It might not be as glitzy a technical showcase as Marvel’s Spider-Man: Miles Morales, but the Xbox Series X|S does have an exclusive first party launch title that’s out today: Gears Tactics.
Originally coming out for PC back in April, the console release was only a matter of time, with Microsoft choosing to line it up alongside the new console instead of rushing it out the door. Of course, it’s also a cross-gen release that’s out for Xbox One as well as Series X|S, and available to Xbox Game Pass on all platforms.
While real time strategy is often still a bit of a stretch on console, turn-based strategy games have proven themselves time and again over the last decade. It was really XCOM: Enemy Unknown that threw the genre into the spotlight once more, and it’s that game who’s footsteps Gears Tactics follows most closely.
As we explained in our original Gears Tactics review:
Gears Tactics is the lovechild of Gears of War and XCOM. You’ll be leading a small fire squad of four across the ruins of Sera through turn-based tactical battles. Each unit has three actions as standard, and you burn through them to varying degrees depending on how far you move, what skills you engage and whether you shoot or not. This being a Gears game, reloading also comes into play and you’re going to have to factor in how many shots you’ve got left in the clip along with everything else.
In action, this is about as Gears-y as a tactical game could be. You’ll aim to hunker down in cover, fire off a few rounds, time your reload, close emergence holes with a well-placed grenade, and finish off the nearest Locust with a visually brutal execution. Despite the fact that you’re doing it via a completely different control setup, in a new genre for the series, it still feels utterly familiar.
With no time pressure on your decisions, the jump from mouse and keyboard to controller is relatively effortless. My fingers and thumbs did initially get in a muddle when trying to select different targets to shoot at, and I occasionally tapped back out of an action when I didn’t mean to, but I could put that down to a tired brain that’s been hopping between dozens of games over the last week or two. After one or two missions, it’s easy to do exactly what you need to, whether that’s quickly targeting an enemy and blasting them with a few taps of the X button, or scrolling through your alternate weapons and abilities.
Everything that you need to interact with is clearly laid out around the side of the screen, slightly rejigged from the PC version to be a bit bigger and friendlier to a TV that’s a few meters away. Honestly, it’s all a little bit plain, with a rather basic teal-y green box highlighting the actions at the bottom of the screen and new enemy types you encounter being with a similarly basic lower third. Where’s the grit and grime of the Gears of War franchise?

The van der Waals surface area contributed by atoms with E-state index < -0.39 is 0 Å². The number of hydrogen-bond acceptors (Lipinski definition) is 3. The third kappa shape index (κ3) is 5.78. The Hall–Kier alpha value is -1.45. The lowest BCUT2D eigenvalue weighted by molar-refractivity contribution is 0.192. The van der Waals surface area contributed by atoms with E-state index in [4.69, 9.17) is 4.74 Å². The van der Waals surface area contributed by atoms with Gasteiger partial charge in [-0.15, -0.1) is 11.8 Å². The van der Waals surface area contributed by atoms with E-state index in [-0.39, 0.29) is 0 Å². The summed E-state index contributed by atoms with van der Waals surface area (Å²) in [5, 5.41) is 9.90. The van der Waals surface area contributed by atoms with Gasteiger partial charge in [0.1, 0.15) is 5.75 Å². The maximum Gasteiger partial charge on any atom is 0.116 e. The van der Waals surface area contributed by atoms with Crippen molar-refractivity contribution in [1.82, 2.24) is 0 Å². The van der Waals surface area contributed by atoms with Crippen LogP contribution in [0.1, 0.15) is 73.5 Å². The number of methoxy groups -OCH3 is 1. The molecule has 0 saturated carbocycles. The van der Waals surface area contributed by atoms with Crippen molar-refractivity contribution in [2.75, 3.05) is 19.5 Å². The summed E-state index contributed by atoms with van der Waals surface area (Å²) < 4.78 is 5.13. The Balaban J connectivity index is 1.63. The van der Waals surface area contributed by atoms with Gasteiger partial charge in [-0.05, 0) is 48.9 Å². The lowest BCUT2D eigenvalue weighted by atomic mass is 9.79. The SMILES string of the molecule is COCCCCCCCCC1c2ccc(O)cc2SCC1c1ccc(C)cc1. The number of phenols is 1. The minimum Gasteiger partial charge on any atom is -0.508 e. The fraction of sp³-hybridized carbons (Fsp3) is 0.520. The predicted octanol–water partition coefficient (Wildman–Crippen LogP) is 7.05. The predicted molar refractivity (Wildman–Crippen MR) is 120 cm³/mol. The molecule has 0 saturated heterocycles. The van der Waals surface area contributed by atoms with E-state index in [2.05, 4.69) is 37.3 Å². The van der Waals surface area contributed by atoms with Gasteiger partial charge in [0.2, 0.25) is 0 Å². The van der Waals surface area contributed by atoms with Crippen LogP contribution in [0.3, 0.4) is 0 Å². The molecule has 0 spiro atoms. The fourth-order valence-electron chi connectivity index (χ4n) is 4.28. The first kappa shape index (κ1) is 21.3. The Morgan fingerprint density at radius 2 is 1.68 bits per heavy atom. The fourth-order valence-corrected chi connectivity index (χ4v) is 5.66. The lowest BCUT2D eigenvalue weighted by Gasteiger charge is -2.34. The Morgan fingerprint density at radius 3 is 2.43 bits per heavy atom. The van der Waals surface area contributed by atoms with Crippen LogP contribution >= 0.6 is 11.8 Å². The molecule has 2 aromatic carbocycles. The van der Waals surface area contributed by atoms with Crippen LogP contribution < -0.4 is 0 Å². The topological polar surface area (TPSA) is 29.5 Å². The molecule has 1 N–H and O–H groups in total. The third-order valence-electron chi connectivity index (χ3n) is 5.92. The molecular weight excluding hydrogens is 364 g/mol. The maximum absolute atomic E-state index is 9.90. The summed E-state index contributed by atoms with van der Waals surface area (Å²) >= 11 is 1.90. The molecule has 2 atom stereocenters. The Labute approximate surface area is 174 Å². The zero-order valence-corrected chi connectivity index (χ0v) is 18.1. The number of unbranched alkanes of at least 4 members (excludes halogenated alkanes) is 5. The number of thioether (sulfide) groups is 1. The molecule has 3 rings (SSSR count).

The between mission UI is still a touch unrefined feeling, as you try to manage the Gears in your convoy and their equipment. Each character you have has their own class that determines their loadout, and skill tree to customise their abilities. As you play, you’ll find Supply Crates in battle and earn new weapon mods and armour that can boost damage output, accuracy, add passive abilities and more. It’s great to have that flexibility and depth to tweak character builds for your particular playstyle, but right from the off, following the red markers to reach each upgrade and then comparing things feels like a bit of a chore.
A new element for the console release, and a free update for PC players, is the introduction of Jack, Gears of War’s traditional floating robot companion. Jack initially only has two abilities, to spend actions points to buff nearby allies with boosted damage output, and to cloak himself to avoid damage, but he gets far more interesting with more skill points fed into his skill tree. After a few missions, you can have pushed Jack’s abilities toward a particular battlefield role, whether it’s to support your Gears with more buffs and additional action points, to be on the front line himself with a set of weapons, or even to hijack enemies and turn them to be a controllable ally.
There’s the original campaign without Jack in it, but Jacked immediately feels like a bit of fun to use. Oh, and his fast movement speed and cloaking makes him ideal for picking up Supply Crates that are dotted around each map to add more equipment to your team.
Playing on Xbox Series X, the game looks great. It’s high resolution, it’s full of detail and (not that it really matters for this kind of game) and it runs at 60fps. While no-one will be fooled into thinking this is a cutting edge new shooter in the series, when the action camera cuts to an over the shoulder view for a cinematic takedown, there’s plenty of detail here that looks pretty great. You do have visual customisation for each Gears’ equipment, swapping colours, materials, and so on, but when you’re viewing the game from the sky for 99% fo the time it feels a tiny bit pointless.